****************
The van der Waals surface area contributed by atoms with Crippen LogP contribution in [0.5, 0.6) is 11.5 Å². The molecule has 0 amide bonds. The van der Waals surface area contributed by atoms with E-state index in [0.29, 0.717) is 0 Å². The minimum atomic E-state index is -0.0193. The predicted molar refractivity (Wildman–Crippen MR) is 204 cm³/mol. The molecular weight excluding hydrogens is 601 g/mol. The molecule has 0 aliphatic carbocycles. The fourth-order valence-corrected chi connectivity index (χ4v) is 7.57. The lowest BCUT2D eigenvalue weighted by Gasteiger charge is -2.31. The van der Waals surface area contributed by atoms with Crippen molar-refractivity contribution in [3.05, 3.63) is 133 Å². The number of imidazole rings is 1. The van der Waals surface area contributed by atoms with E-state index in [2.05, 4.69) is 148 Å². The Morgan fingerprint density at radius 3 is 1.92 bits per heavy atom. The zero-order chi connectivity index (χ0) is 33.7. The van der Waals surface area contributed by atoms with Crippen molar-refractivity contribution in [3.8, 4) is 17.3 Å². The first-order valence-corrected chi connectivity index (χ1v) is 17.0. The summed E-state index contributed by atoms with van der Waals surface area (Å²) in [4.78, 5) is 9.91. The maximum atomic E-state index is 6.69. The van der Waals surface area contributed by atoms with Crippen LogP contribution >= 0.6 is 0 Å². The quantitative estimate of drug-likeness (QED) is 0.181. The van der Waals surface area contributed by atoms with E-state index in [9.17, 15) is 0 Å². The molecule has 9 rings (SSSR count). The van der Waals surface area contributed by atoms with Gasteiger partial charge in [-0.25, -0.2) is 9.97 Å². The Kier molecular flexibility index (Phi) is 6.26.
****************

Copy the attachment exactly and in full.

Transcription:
The van der Waals surface area contributed by atoms with Crippen LogP contribution in [0.5, 0.6) is 11.5 Å². The molecule has 0 amide bonds. The van der Waals surface area contributed by atoms with E-state index in [0.29, 0.717) is 0 Å². The minimum atomic E-state index is -0.0193. The predicted molar refractivity (Wildman–Crippen MR) is 204 cm³/mol. The molecular weight excluding hydrogens is 601 g/mol. The molecule has 0 aliphatic carbocycles. The fourth-order valence-corrected chi connectivity index (χ4v) is 7.57. The lowest BCUT2D eigenvalue weighted by Gasteiger charge is -2.31. The van der Waals surface area contributed by atoms with Crippen molar-refractivity contribution in [3.05, 3.63) is 133 Å². The number of imidazole rings is 1. The van der Waals surface area contributed by atoms with E-state index in [2.05, 4.69) is 148 Å². The Morgan fingerprint density at radius 3 is 1.92 bits per heavy atom. The zero-order chi connectivity index (χ0) is 33.7. The van der Waals surface area contributed by atoms with Crippen molar-refractivity contribution in [3.8, 4) is 17.3 Å². The first-order valence-corrected chi connectivity index (χ1v) is 17.0. The summed E-state index contributed by atoms with van der Waals surface area (Å²) in [4.78, 5) is 9.91. The maximum atomic E-state index is 6.69. The van der Waals surface area contributed by atoms with Crippen LogP contribution >= 0.6 is 0 Å². The quantitative estimate of drug-likeness (QED) is 0.181. The van der Waals surface area contributed by atoms with E-state index in [9.17, 15) is 0 Å². The molecule has 9 rings (SSSR count). The van der Waals surface area contributed by atoms with Gasteiger partial charge in [-0.25, -0.2) is 9.97 Å². The Kier molecular flexibility index (Phi) is 6.26.